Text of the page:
Dubious & formalised, as in Bilbao’s ex-docks or Sheffield reinvented as an apres-steel boutique: from industry to heritage industry. Wreckage needs to be real. It needs to be free. The central, inevitable & useful thing about a bent & rusty girder sticking up out of an overgrown cooling pond is that it’s a bent & rusty girder sticking up out of an overgrown cooling pond. Anything else is so pathetic: cleaned up, saved from itself (separated from the entropic processes it was always part of) & fit for a place on the mantelpiece in a nice front room. That teaches us something about the sublime in general: ie, really, it’s the Black Spot, the beginning of the end. So try & avoid capturing, recapturing or–especially– “celebrating” it. The urge to convey the authentic glee & terror of the post industrial wasteland is the beginning of the processes of romanticisation, postmodernisation & domestication. From the raw horror of a working blast furnace, through the uncanny of that much rust, to the kitsch. We need to live in the ruins; forget them; then live through them all over again, as whatever the landscape makes of them. Anything else is the media souvenir.

mapping the obvious

SF Signal celebrated the mapping of invented landscapes by asking, “Which fantasy maps are your favourites ?” I enjoyed Matthew Cheney’s contribution. Most invented landscapes are so dull they wouldn’t detain you for a second from a 24 hour barefoot trudge between abandoned Welsh slate workings in the rain, carrying your ex-partner’s oil-fired Aga on your back (halfway through which you’ll discover that instead of OS OL17 you’ve inadvertently packed the groundplan to Harvey Nicholls’ perfume department).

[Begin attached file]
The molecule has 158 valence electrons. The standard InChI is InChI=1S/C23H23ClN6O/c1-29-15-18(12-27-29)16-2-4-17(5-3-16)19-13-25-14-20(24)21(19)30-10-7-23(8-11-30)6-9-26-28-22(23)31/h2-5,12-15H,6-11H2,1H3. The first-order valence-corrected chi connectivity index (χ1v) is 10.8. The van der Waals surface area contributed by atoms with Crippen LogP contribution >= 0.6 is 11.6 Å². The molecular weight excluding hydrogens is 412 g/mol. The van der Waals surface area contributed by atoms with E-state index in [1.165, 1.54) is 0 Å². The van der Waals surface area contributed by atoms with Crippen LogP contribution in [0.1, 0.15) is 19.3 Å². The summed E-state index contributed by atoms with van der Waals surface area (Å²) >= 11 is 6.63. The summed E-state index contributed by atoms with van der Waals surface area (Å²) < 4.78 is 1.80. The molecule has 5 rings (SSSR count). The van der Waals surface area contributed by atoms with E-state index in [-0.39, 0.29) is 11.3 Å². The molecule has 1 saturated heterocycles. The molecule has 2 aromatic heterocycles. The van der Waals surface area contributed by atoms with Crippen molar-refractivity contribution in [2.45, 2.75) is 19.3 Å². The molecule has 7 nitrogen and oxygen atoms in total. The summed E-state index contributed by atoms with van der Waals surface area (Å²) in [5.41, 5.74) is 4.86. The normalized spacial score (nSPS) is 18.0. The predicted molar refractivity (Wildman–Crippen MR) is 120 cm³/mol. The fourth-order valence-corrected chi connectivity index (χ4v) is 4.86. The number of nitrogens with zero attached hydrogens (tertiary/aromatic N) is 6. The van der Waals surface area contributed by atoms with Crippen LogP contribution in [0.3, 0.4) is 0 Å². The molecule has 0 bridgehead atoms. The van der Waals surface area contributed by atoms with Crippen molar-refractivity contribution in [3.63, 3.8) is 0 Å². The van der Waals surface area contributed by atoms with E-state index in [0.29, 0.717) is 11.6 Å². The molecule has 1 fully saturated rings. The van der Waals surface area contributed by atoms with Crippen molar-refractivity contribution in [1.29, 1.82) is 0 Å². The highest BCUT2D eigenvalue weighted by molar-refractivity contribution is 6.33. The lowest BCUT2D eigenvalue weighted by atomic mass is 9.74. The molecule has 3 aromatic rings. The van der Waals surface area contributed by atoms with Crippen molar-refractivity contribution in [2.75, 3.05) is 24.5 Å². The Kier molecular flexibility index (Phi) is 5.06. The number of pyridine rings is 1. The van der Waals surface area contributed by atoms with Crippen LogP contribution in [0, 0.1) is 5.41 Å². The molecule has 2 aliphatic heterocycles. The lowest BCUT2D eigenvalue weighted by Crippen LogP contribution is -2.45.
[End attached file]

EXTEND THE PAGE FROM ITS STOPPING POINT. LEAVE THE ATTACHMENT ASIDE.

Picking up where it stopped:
safe from this constant obscene revelation of things

The best outcome here would be a few more glimpses then nothing. The sooner the pursuit is abandoned to loonies & internet obsessives the better; that way the mystery can slip behind its own bad reputation & vanish. Was there ever an orang pendek ? It won’t be possible to know. Only some kitschy meme will remain.

head back

It was hot. My legs hurt from the day before. The first couple of miles were like Oxford Street on a Saturday afternoon. Every time someone passed me I was angrier than before but as soon as I got up onto the ridge I felt calm again. I looked out over the lake. There was enough of a breeze to feel cool, not enough to need a coat. Lucky because I hadn’t brought one. I cut an apple into quarters with my old Puma knife & watched someone being helicoptered off one of the popular tracks on the north side. Heart attack. Sprained ankle. Lost their iPhone. After five minutes the helicopter clattered past the length of a back garden away & at the same level as my eyes, oily & machine-looking like a yellow bulldozer suspended in clear air. It banked away north east, the despatcher staring out blankly in my direction, seeing nothing but an afternoon’s work. Scores of people crowded on to the summit like bristles on a brush. They were holding up their phones, taking the pictures, looking for a signal. I could go up there but I didn’t have to, so I ate the apple, wiped the knife & went down instead & spent the rest of the afternoon lying in the grass listening to the stream. My head was back on.